A case for ergonomic architectures

Why developer ergonomics matter when talking about architecture? How do they translate to cost?

Regardless of scope, time or budget, software needs to be built, and delivered. So what happens when you have to compromise?

Necessary drawbacks are a common concept. We learn that a product can’t be good, durable and cheap at the same time, and when faced with the choice, we have to “pick two”. But is this necessarily true? Maybe.

In software projects those three aspects usually translate to cost, stability and efficacy. This view, however, is very shallow. There are other aspects that factor into the effort and success of software that is built today, and some of it will only manifests tomorrow.

So, how do we prioritize?

Sometimes, these aspects are essential for your clients, and choosing which ones to prioritize is slightly easier. However, for most projects, all these aspects share a fairly uniform importance and priority. So, how do you know where to invest more time? How do you organize your efforts?

Well, let me give you an answer. Not the answer. Just one possible answer:

Invest into architecture and focus on developer’s ergonomics.

While this may all sound silly to you now, I guarantee that this will all make sense when I’m done.

The complexities of software

Your software will be developed by human beings. And the truth is that we all make mistakes when left alone to do so. So, how do you prevent errors, flaws, leaks, etc? Easy! Don’t let them happen.

Software architecture is incredibly important for managing these complexities. From how robust your software is to failures, to how easy it is to extend and change. All aspects relevant to the developers can be correlated to architectural decisions that were made, consciously or not, at some point in time.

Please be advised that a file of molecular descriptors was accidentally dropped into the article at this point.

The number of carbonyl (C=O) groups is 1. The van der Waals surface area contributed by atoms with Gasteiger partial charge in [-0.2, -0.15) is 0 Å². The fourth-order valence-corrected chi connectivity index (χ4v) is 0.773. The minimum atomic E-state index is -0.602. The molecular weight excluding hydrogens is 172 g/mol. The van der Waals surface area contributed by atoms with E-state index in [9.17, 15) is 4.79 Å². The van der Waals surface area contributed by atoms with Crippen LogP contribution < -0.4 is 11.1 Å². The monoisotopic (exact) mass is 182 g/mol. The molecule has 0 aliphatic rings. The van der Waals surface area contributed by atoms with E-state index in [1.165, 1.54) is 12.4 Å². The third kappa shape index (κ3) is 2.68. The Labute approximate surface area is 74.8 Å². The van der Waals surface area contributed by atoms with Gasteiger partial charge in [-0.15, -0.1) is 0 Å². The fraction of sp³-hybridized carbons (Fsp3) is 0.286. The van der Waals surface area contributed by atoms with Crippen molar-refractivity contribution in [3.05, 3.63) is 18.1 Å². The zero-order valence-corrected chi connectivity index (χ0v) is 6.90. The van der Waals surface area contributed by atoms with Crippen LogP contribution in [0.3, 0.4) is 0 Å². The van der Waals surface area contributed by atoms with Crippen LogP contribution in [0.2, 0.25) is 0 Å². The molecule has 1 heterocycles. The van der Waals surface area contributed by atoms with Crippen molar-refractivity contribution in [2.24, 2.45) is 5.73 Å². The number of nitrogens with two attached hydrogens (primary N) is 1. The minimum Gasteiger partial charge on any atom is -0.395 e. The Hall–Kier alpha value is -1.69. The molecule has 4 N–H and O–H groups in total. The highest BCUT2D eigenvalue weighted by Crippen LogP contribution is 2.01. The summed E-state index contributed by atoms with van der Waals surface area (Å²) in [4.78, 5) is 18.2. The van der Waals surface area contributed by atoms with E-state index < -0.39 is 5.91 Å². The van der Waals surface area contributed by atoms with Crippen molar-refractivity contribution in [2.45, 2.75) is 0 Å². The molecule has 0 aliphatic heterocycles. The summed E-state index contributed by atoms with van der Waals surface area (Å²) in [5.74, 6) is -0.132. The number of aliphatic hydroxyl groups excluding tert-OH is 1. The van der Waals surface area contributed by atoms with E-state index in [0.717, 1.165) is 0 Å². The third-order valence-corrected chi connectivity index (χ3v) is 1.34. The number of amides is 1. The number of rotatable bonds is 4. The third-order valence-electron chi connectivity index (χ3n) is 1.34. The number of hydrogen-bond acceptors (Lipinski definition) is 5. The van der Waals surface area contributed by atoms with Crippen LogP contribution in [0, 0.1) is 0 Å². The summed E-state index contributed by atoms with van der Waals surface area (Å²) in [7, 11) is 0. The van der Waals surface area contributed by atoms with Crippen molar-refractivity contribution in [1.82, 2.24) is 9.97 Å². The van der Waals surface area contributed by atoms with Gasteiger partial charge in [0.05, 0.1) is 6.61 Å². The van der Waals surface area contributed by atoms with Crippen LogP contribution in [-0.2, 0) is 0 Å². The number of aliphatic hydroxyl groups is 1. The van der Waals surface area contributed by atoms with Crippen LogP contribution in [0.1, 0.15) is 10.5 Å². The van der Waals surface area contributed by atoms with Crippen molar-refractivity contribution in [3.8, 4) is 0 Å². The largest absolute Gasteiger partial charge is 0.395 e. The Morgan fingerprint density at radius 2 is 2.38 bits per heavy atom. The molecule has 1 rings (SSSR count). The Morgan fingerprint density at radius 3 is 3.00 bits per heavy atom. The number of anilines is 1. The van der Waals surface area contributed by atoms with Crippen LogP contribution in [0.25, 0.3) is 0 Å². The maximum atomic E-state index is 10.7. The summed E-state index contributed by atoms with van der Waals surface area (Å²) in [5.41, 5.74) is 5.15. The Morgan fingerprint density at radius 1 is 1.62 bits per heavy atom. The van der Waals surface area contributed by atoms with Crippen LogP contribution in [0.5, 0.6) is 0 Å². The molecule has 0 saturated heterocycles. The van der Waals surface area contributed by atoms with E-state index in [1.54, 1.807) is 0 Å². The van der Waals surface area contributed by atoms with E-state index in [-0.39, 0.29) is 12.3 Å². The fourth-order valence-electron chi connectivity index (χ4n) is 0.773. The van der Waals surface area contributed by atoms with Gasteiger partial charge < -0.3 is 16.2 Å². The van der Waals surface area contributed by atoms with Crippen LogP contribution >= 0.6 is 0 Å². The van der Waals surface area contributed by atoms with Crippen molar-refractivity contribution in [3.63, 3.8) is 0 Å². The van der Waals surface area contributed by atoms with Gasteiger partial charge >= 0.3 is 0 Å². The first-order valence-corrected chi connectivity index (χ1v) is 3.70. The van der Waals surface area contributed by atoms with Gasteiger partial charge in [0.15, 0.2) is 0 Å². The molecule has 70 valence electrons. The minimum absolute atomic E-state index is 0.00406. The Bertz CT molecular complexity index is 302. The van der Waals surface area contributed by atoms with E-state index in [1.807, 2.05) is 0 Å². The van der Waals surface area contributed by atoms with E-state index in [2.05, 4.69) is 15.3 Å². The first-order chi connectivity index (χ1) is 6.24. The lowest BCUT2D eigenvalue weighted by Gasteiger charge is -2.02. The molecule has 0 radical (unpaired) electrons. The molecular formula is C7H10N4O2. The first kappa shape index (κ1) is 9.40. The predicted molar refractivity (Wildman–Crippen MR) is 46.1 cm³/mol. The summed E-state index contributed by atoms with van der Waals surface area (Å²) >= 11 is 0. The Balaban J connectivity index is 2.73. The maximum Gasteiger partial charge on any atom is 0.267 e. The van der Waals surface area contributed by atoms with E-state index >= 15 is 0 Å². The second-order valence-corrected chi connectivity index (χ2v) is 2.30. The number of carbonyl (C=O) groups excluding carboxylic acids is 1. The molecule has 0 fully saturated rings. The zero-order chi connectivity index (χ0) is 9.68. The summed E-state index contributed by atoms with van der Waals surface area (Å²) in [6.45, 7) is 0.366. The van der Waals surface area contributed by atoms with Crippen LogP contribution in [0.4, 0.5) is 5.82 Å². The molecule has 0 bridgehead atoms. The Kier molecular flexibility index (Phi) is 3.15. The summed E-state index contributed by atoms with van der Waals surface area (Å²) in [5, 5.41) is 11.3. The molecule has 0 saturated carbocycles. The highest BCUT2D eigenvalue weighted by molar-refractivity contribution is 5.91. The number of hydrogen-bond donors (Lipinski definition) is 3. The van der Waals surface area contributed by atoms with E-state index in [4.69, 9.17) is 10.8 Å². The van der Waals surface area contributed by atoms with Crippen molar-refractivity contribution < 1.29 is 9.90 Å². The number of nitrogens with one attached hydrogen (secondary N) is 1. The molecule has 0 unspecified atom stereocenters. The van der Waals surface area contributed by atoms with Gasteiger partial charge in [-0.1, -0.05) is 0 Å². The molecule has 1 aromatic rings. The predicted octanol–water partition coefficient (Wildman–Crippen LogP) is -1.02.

Concern where concern is warranted

You should plan your software like you’d plan for a battle. Divide responsibilities and conquer the problems with the appropriate force.

Clear separation of concerns and responsibilities are very important to drive clarity. Need to query a database and show a chart somewhere? Break it down further: Extract the data in one place, manipulate it in another, display it in yet another place.

This clear separation enables you to break down your code in smaller sections, each with their appropriate level of abstraction. And, as a bonus, if you separated things correctly, you don’t need to worry about huge rewrites if your data changes.

If you are thinking that that’s awesome, let me push that point even further. Remember all those separate, single-concern functions you are making? Guess how easy it is to write unit tests for them? Very easy.

When you stop writing tests that “query a database and shows a chart on the application” and you start making tests for “query a database”, “process data into chart-format”, “show chart in the front-end” your tests not only become way simpler, they are also way better as documentation.

You can not only achieve stable and secure software with properly separated responsibilities, you can also make your development life much much easier and safe.

Don’t set yourself up for failure. Invest more time and budget into making a robust system. Making a good foundation is hard, but you will not regret it after you start stacking functionality on top of it. It’s important to deliver. And deliver fast. So invest in your tools and let your developers be as efficient as they can be.

Don’t waste your time with weird tangled code-bases. In 10 years you will thank me when you don’t have to hire a Senior developer just to read your software. Make your life simpler now and in the future.